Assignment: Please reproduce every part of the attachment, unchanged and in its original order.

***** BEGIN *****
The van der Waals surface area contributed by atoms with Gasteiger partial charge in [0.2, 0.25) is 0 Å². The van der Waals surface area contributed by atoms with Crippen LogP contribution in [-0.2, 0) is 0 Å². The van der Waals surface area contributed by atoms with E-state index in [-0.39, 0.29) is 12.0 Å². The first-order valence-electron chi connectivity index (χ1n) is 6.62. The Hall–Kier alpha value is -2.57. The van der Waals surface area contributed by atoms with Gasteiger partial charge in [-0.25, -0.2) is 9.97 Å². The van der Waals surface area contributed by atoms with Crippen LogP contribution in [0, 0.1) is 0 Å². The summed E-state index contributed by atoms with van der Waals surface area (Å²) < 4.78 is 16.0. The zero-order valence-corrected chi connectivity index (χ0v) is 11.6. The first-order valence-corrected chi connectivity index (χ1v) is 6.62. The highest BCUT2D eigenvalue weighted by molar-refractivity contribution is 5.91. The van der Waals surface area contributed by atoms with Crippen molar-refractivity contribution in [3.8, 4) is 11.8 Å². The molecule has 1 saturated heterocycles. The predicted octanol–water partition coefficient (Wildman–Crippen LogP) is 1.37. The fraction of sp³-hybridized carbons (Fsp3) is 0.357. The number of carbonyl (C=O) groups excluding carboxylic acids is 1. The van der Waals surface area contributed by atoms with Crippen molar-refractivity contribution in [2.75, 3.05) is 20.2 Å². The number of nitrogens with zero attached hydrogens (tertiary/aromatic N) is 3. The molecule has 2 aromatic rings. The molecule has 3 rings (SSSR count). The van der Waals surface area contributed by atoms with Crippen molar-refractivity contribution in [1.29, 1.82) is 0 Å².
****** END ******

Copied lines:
The van der Waals surface area contributed by atoms with Gasteiger partial charge in [0.2, 0.25) is 0 Å². The van der Waals surface area contributed by atoms with Crippen LogP contribution in [-0.2, 0) is 0 Å². The van der Waals surface area contributed by atoms with E-state index in [-0.39, 0.29) is 12.0 Å². The first-order valence-electron chi connectivity index (χ1n) is 6.62. The Hall–Kier alpha value is -2.57. The van der Waals surface area contributed by atoms with Gasteiger partial charge in [-0.25, -0.2) is 9.97 Å². The van der Waals surface area contributed by atoms with Crippen LogP contribution in [0, 0.1) is 0 Å². The summed E-state index contributed by atoms with van der Waals surface area (Å²) < 4.78 is 16.0. The zero-order valence-corrected chi connectivity index (χ0v) is 11.6. The first-order valence-corrected chi connectivity index (χ1v) is 6.62. The highest BCUT2D eigenvalue weighted by molar-refractivity contribution is 5.91. The van der Waals surface area contributed by atoms with Crippen molar-refractivity contribution in [3.8, 4) is 11.8 Å². The molecule has 1 saturated heterocycles. The predicted octanol–water partition coefficient (Wildman–Crippen LogP) is 1.37. The fraction of sp³-hybridized carbons (Fsp3) is 0.357. The number of carbonyl (C=O) groups excluding carboxylic acids is 1. The van der Waals surface area contributed by atoms with Crippen molar-refractivity contribution in [2.75, 3.05) is 20.2 Å². The number of nitrogens with zero attached hydrogens (tertiary/aromatic N) is 3. The molecule has 2 aromatic rings. The molecule has 3 rings (SSSR count). The van der Waals surface area contributed by atoms with Crippen molar-refractivity contribution in [1.29, 1.82) is 0 Å².